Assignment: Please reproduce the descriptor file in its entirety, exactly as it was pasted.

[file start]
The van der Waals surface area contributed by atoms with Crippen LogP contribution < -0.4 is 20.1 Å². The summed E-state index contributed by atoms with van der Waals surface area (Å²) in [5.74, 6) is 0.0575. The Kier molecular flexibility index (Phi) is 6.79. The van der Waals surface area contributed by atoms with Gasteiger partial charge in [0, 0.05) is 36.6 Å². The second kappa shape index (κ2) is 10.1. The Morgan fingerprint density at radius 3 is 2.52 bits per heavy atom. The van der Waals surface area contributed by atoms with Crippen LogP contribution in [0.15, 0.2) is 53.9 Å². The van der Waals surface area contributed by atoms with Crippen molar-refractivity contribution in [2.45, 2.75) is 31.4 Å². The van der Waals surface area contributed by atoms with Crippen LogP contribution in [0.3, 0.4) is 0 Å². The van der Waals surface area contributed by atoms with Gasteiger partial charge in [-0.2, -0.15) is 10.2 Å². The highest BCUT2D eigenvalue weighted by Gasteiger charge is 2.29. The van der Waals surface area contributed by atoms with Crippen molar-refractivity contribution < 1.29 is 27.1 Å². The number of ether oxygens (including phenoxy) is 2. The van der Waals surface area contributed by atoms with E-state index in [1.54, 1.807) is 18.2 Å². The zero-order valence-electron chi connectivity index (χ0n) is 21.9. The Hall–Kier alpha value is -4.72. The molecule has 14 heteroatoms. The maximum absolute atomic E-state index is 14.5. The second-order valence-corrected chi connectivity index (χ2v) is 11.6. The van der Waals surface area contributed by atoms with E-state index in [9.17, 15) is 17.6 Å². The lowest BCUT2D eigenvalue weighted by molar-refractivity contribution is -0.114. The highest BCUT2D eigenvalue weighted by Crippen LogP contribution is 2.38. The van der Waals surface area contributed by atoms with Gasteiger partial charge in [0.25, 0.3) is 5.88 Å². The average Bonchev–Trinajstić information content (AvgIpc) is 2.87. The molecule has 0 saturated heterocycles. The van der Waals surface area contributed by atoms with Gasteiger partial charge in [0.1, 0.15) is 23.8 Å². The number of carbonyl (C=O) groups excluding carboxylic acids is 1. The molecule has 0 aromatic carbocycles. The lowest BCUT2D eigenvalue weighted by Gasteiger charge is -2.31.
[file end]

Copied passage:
The van der Waals surface area contributed by atoms with Crippen LogP contribution < -0.4 is 20.1 Å². The summed E-state index contributed by atoms with van der Waals surface area (Å²) in [5.74, 6) is 0.0575. The Kier molecular flexibility index (Phi) is 6.79. The van der Waals surface area contributed by atoms with Gasteiger partial charge in [0, 0.05) is 36.6 Å². The second kappa shape index (κ2) is 10.1. The Morgan fingerprint density at radius 3 is 2.52 bits per heavy atom. The van der Waals surface area contributed by atoms with Crippen LogP contribution in [0.15, 0.2) is 53.9 Å². The van der Waals surface area contributed by atoms with Crippen molar-refractivity contribution in [2.45, 2.75) is 31.4 Å². The van der Waals surface area contributed by atoms with Crippen LogP contribution in [0.3, 0.4) is 0 Å². The van der Waals surface area contributed by atoms with Gasteiger partial charge in [-0.2, -0.15) is 10.2 Å². The highest BCUT2D eigenvalue weighted by Gasteiger charge is 2.29. The van der Waals surface area contributed by atoms with Crippen molar-refractivity contribution < 1.29 is 27.1 Å². The number of ether oxygens (including phenoxy) is 2. The van der Waals surface area contributed by atoms with E-state index in [1.54, 1.807) is 18.2 Å². The zero-order valence-electron chi connectivity index (χ0n) is 21.9. The Hall–Kier alpha value is -4.72. The molecule has 14 heteroatoms. The maximum absolute atomic E-state index is 14.5. The second-order valence-corrected chi connectivity index (χ2v) is 11.6. The van der Waals surface area contributed by atoms with E-state index in [9.17, 15) is 17.6 Å². The lowest BCUT2D eigenvalue weighted by molar-refractivity contribution is -0.114. The highest BCUT2D eigenvalue weighted by Crippen LogP contribution is 2.38. The van der Waals surface area contributed by atoms with Gasteiger partial charge in [0.25, 0.3) is 5.88 Å². The average Bonchev–Trinajstić information content (AvgIpc) is 2.87. The molecule has 0 saturated heterocycles. The van der Waals surface area contributed by atoms with Gasteiger partial charge in [0.1, 0.15) is 23.8 Å². The number of carbonyl (C=O) groups excluding carboxylic acids is 1. The molecule has 0 aromatic carbocycles. The lowest BCUT2D eigenvalue weighted by Gasteiger charge is -2.31.